Did you know that J.F. Rutherford was part of the Knights of Pythias? There's PROOF for this!

by ILoveTTATT2 76 Replies latest jw friends

  • Jeffro
    Jeffro

    Athanasius:

    Despite the evidence, and there is much more, Watchtower apologists will no doubt argue that perhaps there were two Joseph Franklin Rutherfords living in Boonville and the one who belonged to the Knights of Pythias was not their guy.

    Your source might be suitable (a screenshot would be nice given the rapid desire for the claim to be true) for passing mention that Rutherford was a member. If the citation is genuine, it's quite strange indeed that it would not have been provided first instead of more ambiguous references. It does not meet the standards for citing it in Wikipedia - need a source that unambiguously identifies him (specifically) to be a member, not a passing mention of a name. Ideally, this would be source discussing Joseph Rutherford.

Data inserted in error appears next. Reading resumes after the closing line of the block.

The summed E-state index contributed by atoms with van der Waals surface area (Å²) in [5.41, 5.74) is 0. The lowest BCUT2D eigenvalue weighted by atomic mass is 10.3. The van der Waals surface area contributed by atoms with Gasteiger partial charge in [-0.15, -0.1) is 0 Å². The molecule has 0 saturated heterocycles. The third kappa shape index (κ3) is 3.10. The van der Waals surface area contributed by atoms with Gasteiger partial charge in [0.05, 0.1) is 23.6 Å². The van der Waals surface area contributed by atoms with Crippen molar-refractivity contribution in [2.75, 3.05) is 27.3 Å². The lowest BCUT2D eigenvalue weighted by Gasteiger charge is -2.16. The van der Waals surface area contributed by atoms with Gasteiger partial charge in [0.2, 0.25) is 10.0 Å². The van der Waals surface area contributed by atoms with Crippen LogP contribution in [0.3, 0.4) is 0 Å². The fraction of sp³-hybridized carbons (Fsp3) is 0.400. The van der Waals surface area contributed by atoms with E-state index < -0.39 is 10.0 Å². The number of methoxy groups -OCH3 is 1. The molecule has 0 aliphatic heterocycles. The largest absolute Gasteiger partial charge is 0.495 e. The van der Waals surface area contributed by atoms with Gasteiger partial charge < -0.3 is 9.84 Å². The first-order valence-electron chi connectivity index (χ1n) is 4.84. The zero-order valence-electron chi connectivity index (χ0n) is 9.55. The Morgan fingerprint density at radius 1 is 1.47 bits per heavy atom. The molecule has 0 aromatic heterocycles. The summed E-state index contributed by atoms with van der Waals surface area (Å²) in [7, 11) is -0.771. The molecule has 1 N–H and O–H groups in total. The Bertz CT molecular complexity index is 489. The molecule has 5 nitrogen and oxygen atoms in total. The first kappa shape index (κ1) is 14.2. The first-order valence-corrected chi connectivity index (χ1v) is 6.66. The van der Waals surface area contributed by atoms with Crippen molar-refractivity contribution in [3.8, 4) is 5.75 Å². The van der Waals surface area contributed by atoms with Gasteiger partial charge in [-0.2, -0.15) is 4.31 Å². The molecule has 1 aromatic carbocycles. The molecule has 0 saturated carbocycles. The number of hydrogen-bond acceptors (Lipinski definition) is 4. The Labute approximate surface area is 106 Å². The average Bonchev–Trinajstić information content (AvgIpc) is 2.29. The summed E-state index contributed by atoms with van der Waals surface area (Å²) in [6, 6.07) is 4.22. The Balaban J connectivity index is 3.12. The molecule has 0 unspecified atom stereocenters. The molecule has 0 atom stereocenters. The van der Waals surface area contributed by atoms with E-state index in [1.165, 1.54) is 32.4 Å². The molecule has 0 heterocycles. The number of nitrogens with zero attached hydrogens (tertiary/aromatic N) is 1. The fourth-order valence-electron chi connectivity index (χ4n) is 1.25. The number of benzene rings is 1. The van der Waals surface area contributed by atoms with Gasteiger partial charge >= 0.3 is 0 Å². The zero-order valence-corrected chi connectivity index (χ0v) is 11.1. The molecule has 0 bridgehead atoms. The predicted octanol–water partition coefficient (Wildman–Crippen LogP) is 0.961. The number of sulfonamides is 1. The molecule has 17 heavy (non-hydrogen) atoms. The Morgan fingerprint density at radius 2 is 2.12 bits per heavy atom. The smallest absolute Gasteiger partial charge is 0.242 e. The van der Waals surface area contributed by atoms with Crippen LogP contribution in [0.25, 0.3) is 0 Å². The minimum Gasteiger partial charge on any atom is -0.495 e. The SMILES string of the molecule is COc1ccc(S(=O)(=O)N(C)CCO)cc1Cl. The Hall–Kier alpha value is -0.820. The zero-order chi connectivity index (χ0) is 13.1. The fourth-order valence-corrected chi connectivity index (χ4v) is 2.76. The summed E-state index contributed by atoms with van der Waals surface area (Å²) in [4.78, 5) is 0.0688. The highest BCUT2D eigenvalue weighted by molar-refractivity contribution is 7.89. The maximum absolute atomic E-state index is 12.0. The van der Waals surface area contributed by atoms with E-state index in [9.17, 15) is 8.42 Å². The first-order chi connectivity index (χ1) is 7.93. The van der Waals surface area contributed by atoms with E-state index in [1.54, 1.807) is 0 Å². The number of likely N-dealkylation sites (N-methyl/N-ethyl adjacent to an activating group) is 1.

It's still not clear why Watchtower apologists should want it to be false, or why some here so badly want it to be true, since it would indicate nothing about any later allegiance to the group. JW literature is full of 'life stories' of people who used to be members of some other group.

  • Jeffro
    Jeffro

    ILoveTTATT2:

    Here's another time where he appeared in the same newspaper.

    http://truthhistory.blogspot.mx/2012/12/j-f-rutherfords-first-book.html

    I am aware of that reference. Not sure how it establishes mentions of him often as was suggested.

  • Jeffro
    Jeffro

    ILoveTTATT2:

    I think this is good enough. Putting it on Wikipedia.